North Korean leader Kim Jong-un could travel to Russia by a “different route than expected” for his meeting with President Vladimir Putin, according to South Korea’s spy agency Thursday.
In a report published earlier this week, the New York Times said that Kim plans to travel by armored train to Vladivostok, located on the Pacific coast of the Russian Far East, for talks with Putin about potential weapons deals to support Russia’s invasion of Ukraine and other ways to deepen military cooperation.
But South Korean National Intelligence Service (NIS) Director Kim Kyou-hyun told lawmakers at a parliamentary intelligence committee meeting that “there is a possibility of Kim Jong-un making a surprise move by choosing a different route than what is expected,” according to People Power Party Rep. Yoo Sang-bum.
The NIS director also told lawmakers that the agency is closely monitoring North Korean and Russian moves ahead of the North Korean leader’s expected trip to Vladivostok and is sharing information with friendly foreign intelligence agencies.
According to U.S. officials cited by the New York Times, some 20 North Korean officials traveled to Vladivostok in late August, indicating preparations for a trip there by the North Korean leader.
While it remains unclear what kind of deal the two leaders are seeking, Putin is expected to ask for North Korean artillery shells and missiles to fuel Russia’s war machine in Ukraine, while Kim could seek advanced technology for nuclear-powered submarines and satellites, which are both items on his previously announced wish list of sophisticated military hardware that his regime has yet to successfully develop.
Kim’s trip to Vladivostok — which would mark his first trip abroad since his visit to the Russian port city in April 2019 — is expected to take place sometime between Sept. 10 and 13, after a paramilitary parade in Pyongyang on Sept. 9 to mark the 75th anniversary of the founding of the North Korean regime.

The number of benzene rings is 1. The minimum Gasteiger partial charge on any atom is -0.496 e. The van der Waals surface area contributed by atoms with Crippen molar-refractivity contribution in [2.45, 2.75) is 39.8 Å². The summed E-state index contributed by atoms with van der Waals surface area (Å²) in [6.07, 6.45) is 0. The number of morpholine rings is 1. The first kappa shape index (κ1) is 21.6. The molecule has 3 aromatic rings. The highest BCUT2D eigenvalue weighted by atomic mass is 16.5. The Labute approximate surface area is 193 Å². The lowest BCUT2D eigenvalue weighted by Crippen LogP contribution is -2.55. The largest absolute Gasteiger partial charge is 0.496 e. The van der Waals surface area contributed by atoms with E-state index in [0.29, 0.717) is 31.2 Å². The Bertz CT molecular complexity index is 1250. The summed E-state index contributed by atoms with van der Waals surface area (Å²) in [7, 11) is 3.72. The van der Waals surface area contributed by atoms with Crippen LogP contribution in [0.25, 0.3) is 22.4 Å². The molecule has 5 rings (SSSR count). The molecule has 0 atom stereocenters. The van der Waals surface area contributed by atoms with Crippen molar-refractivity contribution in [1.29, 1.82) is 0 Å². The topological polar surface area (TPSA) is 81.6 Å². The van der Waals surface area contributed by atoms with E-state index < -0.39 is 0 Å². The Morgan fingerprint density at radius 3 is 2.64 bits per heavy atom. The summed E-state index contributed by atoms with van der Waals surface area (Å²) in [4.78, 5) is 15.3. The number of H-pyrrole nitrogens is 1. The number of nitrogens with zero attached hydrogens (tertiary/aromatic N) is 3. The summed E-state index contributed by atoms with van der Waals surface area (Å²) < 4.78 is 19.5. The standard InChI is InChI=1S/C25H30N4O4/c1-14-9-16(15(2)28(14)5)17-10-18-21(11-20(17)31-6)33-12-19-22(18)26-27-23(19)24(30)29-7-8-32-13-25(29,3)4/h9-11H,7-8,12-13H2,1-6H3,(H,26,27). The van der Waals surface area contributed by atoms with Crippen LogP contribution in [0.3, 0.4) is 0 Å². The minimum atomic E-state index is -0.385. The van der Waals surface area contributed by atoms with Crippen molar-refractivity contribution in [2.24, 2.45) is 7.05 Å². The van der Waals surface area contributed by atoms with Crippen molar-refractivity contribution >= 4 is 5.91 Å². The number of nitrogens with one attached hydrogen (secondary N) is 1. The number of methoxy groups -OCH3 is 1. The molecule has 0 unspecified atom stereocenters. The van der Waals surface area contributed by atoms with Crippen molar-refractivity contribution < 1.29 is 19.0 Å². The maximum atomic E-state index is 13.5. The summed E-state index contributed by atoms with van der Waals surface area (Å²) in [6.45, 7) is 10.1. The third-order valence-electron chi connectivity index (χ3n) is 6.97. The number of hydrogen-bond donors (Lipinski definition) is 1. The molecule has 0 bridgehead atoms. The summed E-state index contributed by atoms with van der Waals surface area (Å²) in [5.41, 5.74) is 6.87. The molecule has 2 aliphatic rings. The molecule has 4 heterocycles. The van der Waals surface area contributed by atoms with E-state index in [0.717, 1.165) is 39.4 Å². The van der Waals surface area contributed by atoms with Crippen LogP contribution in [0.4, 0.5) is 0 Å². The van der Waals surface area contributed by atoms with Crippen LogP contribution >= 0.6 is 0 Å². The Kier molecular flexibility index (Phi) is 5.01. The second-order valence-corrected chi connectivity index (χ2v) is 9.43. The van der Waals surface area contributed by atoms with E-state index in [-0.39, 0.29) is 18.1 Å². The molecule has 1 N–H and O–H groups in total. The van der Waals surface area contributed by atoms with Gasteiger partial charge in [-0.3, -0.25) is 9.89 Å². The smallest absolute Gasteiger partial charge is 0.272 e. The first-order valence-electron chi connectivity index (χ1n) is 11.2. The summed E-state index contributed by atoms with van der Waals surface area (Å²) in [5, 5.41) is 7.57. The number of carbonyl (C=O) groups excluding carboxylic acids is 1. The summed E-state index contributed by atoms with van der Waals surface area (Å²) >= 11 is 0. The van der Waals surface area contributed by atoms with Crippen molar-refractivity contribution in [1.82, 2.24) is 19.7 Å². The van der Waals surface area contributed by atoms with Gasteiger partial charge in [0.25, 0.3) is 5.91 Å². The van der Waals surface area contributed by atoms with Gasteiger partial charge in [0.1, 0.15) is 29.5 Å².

A Chinese delegation led by Vice Premier Liu Guozhong will visit North Korea this week to participate in the celebrations, according to the North’s state-controlled Korean Central News Agency (KCNA) on Thursday.
Seoul’s Unification Ministry said Liu’s planned visit indicates Pyongyang is trying to deepen economic cooperation with Beijing while simultaneously strengthening military cooperation with Moscow.
According to a ministry official who spoke to reporters on condition of anonymity, Liu “has a good understanding of North Korean issues” stemming from his tenure as governor of Jilin Province, which borders North Korea.
His policy portfolio also covers economic affairs, which the official said indicated that the North and China “appear to be focusing their ties on economic cooperation.”
But the ministry official also noted that Liu’s rank is lower than that of Li Zhanshu, who attended the 70th anniversary of the North’s founding in 2018 in his capacity as head of the Standing Committee of the National People’s Congress of China.
According to the Unification Ministry official, Liu’s lower rank indicates that Beijing “does not fully welcome deepening military cooperation between Pyongyang and Moscow” because it would likely lead to Seoul, Washington and Tokyo further bolstering their defense cooperation, thereby raising pressure on Beijing.
Both China and Russia sent delegations in late July to North Korea to attend a military parade to commemorate the 70th anniversary of the signing of the armistice that ended the 1950-53 Korean War.
While both Chinese Poliburo member Li Hongzhong and Russian Defense Minister Sergei Shoigu were photographed flanking Kim Jong-un at the July commemorations, only Shoigu and his retinue were seen being guided by Kim through a display of the North’s advanced weapons in photos released by state media.
BY MICHAEL LEE [firstname.lastname@example.org]